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Last Updated: Wednesday, 17 November, 2004, 17:43 GMT
Pakistan's taboo on sex abuse
By Nadia Asjad
BBC reporter, Islamabad

Rape victim Irshad Bibi
Rape victim Irshad Bibi - few women dare to speak out
A group of Lahore women factory workers complain they are greeted each morning by their bus driver unzipping his trousers.

A university student in Islamabad, Saira, recalls one of her professors: "He would pat our backs, touch our hands whenever possible and stare at us suggestively."

And a woman from Pakistan's most conservative region, North-West Frontier Province (NWFP), discovers that her husband molested her son's wife: "When we all protested, he divorced me and threw me out of his house," she said.

It is clear that sexual harassment is a widespread problem across the country.


Ranging from "Eve teasing" - as sexual taunting is often referred to in South Asia - to disturbing numbers of gang rapes, sexual harassment is affecting women in villages and cities alike.

Women in Balochistan regional assembly
Even women in politics face sexual harassment

Yet the problem has been ignored by society in general and by the government.

Even women themselves have said little in the face of a social value system that makes it difficult to speak out.

The Karachi-based organisation Lawyers for Human Rights and Legal Aid (LHRLA) raises awareness and provides legal aid to women victims of sexual harassment.

LHRLA president Zia Ahmed Awan says that even educated women in Pakistan do not understand what harassment is.

"Sexual harassment does not just mean an act of physical offence. It starts from any gesture, stares or remarks that make women feel insecure and uncomfortable - while rape, molestation, incest etcetera remain the most severe forms of sexual harassment," he says.

Sexual stares

Among the most common forms of harassment in Pakistan are the discomforting gazes that follow a woman wherever she goes, as soon as she sets foot outside her home.

Malka Khan, Aurat Foundation, Karachi
Malka Khan is involved in combating harassment in Karachi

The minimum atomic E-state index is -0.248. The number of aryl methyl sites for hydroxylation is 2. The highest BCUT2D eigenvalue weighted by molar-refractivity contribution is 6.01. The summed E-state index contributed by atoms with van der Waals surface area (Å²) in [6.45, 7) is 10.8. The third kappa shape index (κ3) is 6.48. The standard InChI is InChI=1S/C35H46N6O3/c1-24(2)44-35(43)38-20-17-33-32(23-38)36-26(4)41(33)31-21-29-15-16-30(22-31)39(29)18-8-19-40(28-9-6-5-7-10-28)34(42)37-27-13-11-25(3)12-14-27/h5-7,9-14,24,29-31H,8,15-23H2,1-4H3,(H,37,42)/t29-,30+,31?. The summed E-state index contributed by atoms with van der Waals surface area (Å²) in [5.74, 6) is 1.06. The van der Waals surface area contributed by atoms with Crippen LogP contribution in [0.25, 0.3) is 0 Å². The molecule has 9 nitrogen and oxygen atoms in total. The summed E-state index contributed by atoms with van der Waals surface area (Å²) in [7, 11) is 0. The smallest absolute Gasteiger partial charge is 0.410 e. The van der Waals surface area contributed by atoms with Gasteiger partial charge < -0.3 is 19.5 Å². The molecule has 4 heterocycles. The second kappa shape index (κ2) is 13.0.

They are so common that many women do not even consider them an abuse.

"I often advise girls and women to start wearing sunglasses in public in order to avoid eye-contact with males who stare at them and make them feel uncomfortable," says Zia Awan.

And the unwelcome male attention also extends to the workplace.

Women employees in a range of organisations in the cities tell tales of bosses and colleagues making unjustified demands.

One woman working in a multinational company in Islamabad told me that her boss was pressing her to go on a date with him.

In return, she says, he is offering her not only a salary rise, but a promotion as well.

Suffering in silence

Incidents of harassment and molestation are being reported at workplaces, public venues and universities from all over the country, according to the Human Rights Commission of Pakistan.

Pakistani women making bricks
Sexual harassment is a problem in both villages and cities

Its figures show that this year between January and August, 175 women including 24 minors were gang raped and 225 were raped, of which 38 were minors.

Ten women were stripped naked publicly - a practice sometimes used to punish women considered to have brought shame on their communities.

These are the forms of extreme sexual abuse. Most cases of sexual harassment go unreported - but some figures suggest cases are increasing.

For example, in 2002, 12 women were stripped in public places - in 2003, the number rose to 40.

Combating the problem is difficult. Women don't want to discuss these issues. They prefer to suffer in silence.

Like the woman from NWFP, thrown out by her husband for protesting when he molested a relative, they fear that if they speak up, they will take the blame and lose face in society.

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